The American fireworks industry had expected 2020 to be a blast. With July 4 falling on a Saturday, many workers would have Friday off. The industry was set for a long, gloriously profitable weekend of backyard bottle rockets and sky-lighting celebrations across the country.

Then came the pandemic, and things got strange. With public pyrotechnic displays staged by professionals canceled or toned down, the amateurs have taken over. Bored, homebound Americans are buying retail fireworks like crazy, and many cities are complaining of mysterious barrages of late-night fireworks

The fireworks business is really two industries facing diverging prospects. There are about 150 professional fireworks display businesses, which provide explosive entertainment at organized events from New York Harbor to the National Mall to the Las Vegas Strip. Most of them are family-run shops dating back to the turn of the last century or earlier. Their bottom line depends on big events with large crowds. So when dozens of cities called off their Memorial Day and Fourth of July extravaganzas to avoid spreading coronavirus, the summer season blew up in their faces.

With no way to use their inventory--which is expensive to store securely--some companies will see their revenue drop as much as 90 percent, says Julie L. Heckman, the executive director of the American Pyrotechnics Association. "No one is having a good year," Heckman says. In a typical year, there are 16,000 Independence Day fireworks shows nationwide, she says, adding that the APA usually publishes a list of the top 10 must-see displays across the country. "There will be no list this year."

American Fireworks in Hudson, Ohio, founded in 1902, sells fireworks wholesale and retail and puts on displays. This year has been "a tale of two cities," says Roberto Sorgi, one of the company's owners. 

When much of the country shut down in March, display customers started canceling by the dozens almost daily. "We shoot about 600 public displays a summer in a non-Covid year," Sorgi says. The cancellations mean big losses: Municipal fireworks shows start at around $7,500 for smaller towns, with the cost for major cities running into six figures. The company suggested to customers that they postpone, not cancel, events, divide shows among several locations, or use higher-altitude fireworks so that audiences could more safely spread out. Still, he says, the company will be lucky if it hangs on to 20 or 25 percent of its normal display business for the year.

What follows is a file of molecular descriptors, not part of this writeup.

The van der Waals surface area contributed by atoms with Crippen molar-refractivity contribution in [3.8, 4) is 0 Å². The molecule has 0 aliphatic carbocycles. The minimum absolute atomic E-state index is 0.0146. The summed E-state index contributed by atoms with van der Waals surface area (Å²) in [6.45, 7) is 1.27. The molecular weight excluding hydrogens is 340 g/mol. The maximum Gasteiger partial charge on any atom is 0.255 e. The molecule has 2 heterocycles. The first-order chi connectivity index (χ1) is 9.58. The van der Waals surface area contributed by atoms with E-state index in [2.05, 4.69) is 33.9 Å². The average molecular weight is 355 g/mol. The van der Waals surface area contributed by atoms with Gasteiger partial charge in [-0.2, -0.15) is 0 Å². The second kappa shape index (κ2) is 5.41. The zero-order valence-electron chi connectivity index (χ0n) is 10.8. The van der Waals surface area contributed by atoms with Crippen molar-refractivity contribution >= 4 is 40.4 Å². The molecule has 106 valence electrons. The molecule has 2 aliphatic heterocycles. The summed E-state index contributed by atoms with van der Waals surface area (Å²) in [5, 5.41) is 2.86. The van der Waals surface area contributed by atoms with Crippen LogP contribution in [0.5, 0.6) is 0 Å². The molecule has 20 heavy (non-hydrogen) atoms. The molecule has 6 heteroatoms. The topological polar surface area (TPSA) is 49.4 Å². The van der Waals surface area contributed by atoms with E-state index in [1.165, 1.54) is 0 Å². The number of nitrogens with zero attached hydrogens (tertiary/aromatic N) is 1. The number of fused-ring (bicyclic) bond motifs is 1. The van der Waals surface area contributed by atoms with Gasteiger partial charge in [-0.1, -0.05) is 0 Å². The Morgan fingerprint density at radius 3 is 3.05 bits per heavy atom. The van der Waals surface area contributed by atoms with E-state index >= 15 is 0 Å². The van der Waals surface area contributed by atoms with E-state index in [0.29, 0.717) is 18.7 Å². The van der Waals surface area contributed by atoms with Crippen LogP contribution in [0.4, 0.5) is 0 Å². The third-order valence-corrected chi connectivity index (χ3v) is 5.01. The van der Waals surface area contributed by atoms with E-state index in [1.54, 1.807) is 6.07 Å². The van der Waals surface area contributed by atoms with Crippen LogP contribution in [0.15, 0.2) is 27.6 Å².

Retail sales are, yes, exploding. When Memorial Day weekend rolled around, the company's retail business was three times what he'd expected. And demand hasn't slowed. "After Memorial Day, usually there's a big lull because you've got a whole month till the Fourth of July," Sorgi says. But that Tuesday, he saw nearly 25 cars in the store's parking lot, instead of the usual six or seven. "Every single day has been this way," he says. "It's just been crazy."

Americans are buying fireworks in record numbers and earlier than ever. "It's looking like there will be an all-time high in backyard consumer fireworks sales and use this year," Heckman says. (Hand surgeons, please take note.) Even before the busy season, which ramps up at the very end of June and peaks in the first four days of July, retailers have reported double or triple the sales compared with the same time last year, she says.

Sorgi chalks it up to pandemic boredom. Many of his new customers have never purchased fireworks before. With public celebrations canceled, fireworks enthusiasts are eager to re-create the Fourth at home. And American Fireworks has shifted its marketing to match. "If you're in one of our states," says Sorgi, "and you see a billboard on the side of the road, it literally says, 'Community postponed display? Have your own show.'" 

Heckman is seeing the same phenomenon. "People want something to do," she says, and fireworks are fun, easy to get and use, and inexpensive--especially with stores offering attractive discounts and online ordering. The average family spends $150 to $200 on a backyard display, Sorgi says, but a pack of bottle rockets can cost as little as $4.99.

Accordingly, illegal fireworks are booming. To be sure, every summer, opportunistic sellers haul van-loads of explosives from fireworks-legal states to those where they are illegal: Pennsylvania to New York/New Jersey and Indiana to Illinois. But this year is different. In New York City, residents called 911 to report illegal fireworks 13,315 times between January 1 and June 21, compared with 1,007 times in the same period last year, according to Gothamist. More than 12,000 calls were made in June alone. Chicago, Boston, Syracuse, and other cities and counties have seen similarly dramatic upticks. Sellers are reportedly spending hundreds and even thousands of dollars on this lucrative side hustle.

With the Fourth of July still a week away, and even as law enforcement agencies attempt to crack down on small-time suppliers--and sleep-deprived apartment dwellers take to social media to beg their neighbors to quiet down, already--the country is surely in for a long, loud summer.